Our first impression of Shug is negative. We learn she has a reputation as a woman of dubious morals who dresses scantily, has some sort of “nasty woman disease,” and is spurned by her own parents. Celie immediately sees something more in Shug. When Celie looks at Shug’s photograph, not only does Shug’s glamorous appearance amaze her, but Shug also reminds Celie of her “mama.” Celie compares Shug to her mother throughout the novel. Unlike Celie’s natural mother, who was oppressed by traditional gender roles, Shug refuses to allow herself to be dominated by anyone. Shug has fashioned her identity from her many experiences, instead of subjecting her will to others and allowing them to impose an identity upon her.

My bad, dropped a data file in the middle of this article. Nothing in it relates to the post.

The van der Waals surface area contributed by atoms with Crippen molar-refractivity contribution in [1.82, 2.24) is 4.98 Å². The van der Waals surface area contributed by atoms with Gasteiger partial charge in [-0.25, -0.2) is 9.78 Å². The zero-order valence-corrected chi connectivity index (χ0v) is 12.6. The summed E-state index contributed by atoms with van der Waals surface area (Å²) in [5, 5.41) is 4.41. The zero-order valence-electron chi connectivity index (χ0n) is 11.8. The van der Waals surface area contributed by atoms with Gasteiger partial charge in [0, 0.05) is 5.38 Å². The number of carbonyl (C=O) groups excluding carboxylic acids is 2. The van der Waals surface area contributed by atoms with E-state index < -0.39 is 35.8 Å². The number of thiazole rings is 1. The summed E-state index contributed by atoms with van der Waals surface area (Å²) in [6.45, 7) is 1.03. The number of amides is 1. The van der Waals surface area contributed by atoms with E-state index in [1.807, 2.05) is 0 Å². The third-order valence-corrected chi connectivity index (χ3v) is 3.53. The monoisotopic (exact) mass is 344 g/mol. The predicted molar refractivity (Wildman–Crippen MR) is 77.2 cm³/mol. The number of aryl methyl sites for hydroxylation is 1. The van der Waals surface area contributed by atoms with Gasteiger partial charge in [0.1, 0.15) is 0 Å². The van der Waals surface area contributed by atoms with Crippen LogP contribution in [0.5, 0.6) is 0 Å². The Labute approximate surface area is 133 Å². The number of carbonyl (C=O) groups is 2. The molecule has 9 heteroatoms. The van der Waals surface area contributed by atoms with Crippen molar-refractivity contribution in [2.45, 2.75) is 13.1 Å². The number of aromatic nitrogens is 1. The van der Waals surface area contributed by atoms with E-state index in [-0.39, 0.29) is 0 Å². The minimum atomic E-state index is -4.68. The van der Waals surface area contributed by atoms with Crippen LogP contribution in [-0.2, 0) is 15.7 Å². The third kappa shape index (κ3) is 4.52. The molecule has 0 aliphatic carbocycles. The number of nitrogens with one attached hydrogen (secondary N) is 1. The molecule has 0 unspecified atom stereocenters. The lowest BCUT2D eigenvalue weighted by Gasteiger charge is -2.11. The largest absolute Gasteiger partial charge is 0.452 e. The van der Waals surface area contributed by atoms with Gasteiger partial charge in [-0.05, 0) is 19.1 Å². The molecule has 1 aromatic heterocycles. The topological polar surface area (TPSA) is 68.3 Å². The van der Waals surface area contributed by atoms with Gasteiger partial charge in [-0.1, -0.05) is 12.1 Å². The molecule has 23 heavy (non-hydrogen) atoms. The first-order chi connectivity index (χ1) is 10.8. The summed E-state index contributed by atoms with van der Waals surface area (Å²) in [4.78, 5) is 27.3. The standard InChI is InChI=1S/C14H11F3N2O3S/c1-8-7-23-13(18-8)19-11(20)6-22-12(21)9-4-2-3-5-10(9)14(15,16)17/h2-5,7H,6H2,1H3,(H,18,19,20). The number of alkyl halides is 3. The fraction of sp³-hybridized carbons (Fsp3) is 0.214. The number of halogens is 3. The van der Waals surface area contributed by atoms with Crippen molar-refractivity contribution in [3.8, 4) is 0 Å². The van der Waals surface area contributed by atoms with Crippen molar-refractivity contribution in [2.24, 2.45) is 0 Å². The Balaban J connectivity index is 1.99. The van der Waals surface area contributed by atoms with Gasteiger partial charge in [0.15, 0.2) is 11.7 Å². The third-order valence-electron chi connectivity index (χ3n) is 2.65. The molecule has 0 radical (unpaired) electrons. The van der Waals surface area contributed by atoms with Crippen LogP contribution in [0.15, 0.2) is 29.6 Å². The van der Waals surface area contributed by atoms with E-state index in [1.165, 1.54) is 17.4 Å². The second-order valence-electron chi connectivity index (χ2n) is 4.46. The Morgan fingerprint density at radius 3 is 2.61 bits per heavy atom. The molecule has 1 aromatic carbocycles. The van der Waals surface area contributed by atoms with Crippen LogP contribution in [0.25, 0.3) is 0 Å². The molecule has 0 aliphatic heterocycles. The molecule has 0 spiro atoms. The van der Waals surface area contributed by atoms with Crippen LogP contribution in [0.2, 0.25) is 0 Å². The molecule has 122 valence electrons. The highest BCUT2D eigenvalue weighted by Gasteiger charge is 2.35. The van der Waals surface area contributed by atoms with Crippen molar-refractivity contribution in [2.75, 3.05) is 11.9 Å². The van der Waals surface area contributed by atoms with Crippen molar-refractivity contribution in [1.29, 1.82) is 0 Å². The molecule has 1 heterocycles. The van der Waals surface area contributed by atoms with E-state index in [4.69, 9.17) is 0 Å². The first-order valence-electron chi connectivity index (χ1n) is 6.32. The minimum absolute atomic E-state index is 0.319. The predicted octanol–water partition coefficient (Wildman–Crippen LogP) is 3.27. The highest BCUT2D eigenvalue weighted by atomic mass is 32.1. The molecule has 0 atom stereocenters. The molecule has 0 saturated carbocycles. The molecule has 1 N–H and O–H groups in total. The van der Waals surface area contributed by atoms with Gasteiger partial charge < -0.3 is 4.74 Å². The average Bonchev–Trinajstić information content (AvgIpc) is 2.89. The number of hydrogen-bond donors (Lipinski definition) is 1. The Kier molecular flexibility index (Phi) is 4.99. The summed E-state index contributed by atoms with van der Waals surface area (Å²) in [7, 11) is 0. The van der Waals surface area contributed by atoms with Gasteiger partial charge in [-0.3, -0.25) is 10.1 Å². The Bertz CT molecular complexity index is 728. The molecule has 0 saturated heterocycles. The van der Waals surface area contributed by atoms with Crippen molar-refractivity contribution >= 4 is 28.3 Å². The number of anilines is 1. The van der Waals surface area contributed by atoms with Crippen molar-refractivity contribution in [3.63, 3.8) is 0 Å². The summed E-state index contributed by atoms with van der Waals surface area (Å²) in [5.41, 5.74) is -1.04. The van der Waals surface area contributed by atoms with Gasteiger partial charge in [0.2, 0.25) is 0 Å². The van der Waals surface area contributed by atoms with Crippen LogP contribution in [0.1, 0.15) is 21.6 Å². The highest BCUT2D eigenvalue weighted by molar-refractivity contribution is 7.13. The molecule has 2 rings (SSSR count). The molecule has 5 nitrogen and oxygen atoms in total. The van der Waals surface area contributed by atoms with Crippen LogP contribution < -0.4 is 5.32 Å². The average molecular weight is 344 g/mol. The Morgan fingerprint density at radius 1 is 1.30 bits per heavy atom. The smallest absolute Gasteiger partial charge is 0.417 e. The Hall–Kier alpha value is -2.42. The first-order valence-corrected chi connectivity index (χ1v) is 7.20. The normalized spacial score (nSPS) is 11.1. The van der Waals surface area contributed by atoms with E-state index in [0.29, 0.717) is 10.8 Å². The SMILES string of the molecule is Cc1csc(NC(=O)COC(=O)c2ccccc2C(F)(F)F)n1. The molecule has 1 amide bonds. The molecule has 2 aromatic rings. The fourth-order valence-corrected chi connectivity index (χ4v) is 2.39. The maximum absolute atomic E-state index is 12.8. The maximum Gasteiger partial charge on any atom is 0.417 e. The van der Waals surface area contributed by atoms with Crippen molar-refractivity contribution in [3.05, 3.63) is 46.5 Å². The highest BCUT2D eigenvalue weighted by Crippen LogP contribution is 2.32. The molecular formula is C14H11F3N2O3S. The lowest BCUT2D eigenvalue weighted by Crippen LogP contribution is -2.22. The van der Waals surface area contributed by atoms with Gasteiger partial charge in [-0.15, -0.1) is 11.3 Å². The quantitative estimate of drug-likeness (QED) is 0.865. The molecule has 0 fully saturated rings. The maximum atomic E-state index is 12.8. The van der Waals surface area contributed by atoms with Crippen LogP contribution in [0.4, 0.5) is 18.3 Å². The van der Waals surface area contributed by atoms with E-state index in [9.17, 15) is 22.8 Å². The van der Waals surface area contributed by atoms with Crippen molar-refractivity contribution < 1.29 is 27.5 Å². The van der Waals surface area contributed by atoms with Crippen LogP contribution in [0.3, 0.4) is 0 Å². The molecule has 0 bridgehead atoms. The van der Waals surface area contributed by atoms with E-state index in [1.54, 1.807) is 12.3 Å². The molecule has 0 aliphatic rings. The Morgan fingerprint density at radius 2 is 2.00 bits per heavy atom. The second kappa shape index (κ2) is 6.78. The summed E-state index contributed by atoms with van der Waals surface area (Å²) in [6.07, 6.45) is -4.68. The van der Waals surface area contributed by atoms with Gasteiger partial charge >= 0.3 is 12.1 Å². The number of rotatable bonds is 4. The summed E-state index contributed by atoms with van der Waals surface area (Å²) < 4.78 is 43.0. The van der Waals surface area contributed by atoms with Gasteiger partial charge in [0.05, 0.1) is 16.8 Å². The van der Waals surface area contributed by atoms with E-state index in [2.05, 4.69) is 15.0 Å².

Though Shug’s sexy style, sharp tongue, and many worldly experiences make her appear jaded, Shug is actually warm and compassionate at heart. When Shug falls ill, she not only appreciates, but also reciprocates the care and attention Celie lavishes upon her. As Shug’s relationship with Celie develops, Shug fills the roles of mother, confidant, lover, sister, teacher, and friend. Shug’s many roles make her an unpredictable and dynamic character who moves through a whirlwind of different cities, trysts, and late-night blues clubs. Despite her unpredictable nature and shifting roles, Shug remains Celie’s most constant friend and companion throughout the novel.